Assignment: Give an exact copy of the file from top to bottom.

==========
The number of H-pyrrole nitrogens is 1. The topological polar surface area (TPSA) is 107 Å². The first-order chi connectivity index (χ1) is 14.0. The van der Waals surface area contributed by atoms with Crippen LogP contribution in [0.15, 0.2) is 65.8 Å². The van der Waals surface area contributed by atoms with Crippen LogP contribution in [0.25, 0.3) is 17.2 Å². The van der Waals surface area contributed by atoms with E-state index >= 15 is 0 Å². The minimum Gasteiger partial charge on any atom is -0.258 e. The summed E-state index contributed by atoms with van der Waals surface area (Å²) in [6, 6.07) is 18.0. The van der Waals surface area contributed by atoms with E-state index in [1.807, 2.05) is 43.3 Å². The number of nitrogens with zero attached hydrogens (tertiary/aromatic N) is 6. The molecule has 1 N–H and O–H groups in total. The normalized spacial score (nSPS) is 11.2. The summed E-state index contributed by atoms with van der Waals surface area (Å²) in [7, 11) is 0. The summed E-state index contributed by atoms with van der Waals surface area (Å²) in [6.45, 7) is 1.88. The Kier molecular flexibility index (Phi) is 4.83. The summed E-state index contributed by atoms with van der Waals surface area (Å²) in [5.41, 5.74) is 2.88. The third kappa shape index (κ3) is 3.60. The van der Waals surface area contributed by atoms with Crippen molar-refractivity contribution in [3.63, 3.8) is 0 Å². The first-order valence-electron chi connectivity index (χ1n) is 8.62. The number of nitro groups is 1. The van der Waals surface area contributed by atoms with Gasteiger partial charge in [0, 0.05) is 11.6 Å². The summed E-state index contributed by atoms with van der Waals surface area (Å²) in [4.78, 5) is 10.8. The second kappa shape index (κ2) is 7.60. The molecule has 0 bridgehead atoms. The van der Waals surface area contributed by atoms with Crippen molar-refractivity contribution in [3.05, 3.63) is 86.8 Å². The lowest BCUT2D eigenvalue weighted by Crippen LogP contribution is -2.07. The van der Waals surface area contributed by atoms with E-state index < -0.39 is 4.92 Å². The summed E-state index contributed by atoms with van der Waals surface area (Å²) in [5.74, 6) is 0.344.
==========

The number of H-pyrrole nitrogens is 1. The topological polar surface area (TPSA) is 107 Å². The first-order chi connectivity index (χ1) is 14.0. The van der Waals surface area contributed by atoms with Crippen LogP contribution in [0.15, 0.2) is 65.8 Å². The van der Waals surface area contributed by atoms with Crippen LogP contribution in [0.25, 0.3) is 17.2 Å². The van der Waals surface area contributed by atoms with E-state index >= 15 is 0 Å². The minimum Gasteiger partial charge on any atom is -0.258 e. The summed E-state index contributed by atoms with van der Waals surface area (Å²) in [6, 6.07) is 18.0. The van der Waals surface area contributed by atoms with E-state index in [1.807, 2.05) is 43.3 Å². The number of nitrogens with zero attached hydrogens (tertiary/aromatic N) is 6. The molecule has 1 N–H and O–H groups in total. The normalized spacial score (nSPS) is 11.2. The summed E-state index contributed by atoms with van der Waals surface area (Å²) in [7, 11) is 0. The summed E-state index contributed by atoms with van der Waals surface area (Å²) in [6.45, 7) is 1.88. The Kier molecular flexibility index (Phi) is 4.83. The summed E-state index contributed by atoms with van der Waals surface area (Å²) in [5.41, 5.74) is 2.88. The third kappa shape index (κ3) is 3.60. The van der Waals surface area contributed by atoms with Crippen molar-refractivity contribution in [3.63, 3.8) is 0 Å². The first-order valence-electron chi connectivity index (χ1n) is 8.62. The number of nitro groups is 1. The van der Waals surface area contributed by atoms with Gasteiger partial charge in [0, 0.05) is 11.6 Å². The summed E-state index contributed by atoms with van der Waals surface area (Å²) in [4.78, 5) is 10.8. The second kappa shape index (κ2) is 7.60. The molecule has 0 bridgehead atoms. The van der Waals surface area contributed by atoms with Crippen molar-refractivity contribution in [3.05, 3.63) is 86.8 Å². The lowest BCUT2D eigenvalue weighted by Crippen LogP contribution is -2.07. The van der Waals surface area contributed by atoms with E-state index < -0.39 is 4.92 Å². The summed E-state index contributed by atoms with van der Waals surface area (Å²) in [5.74, 6) is 0.344.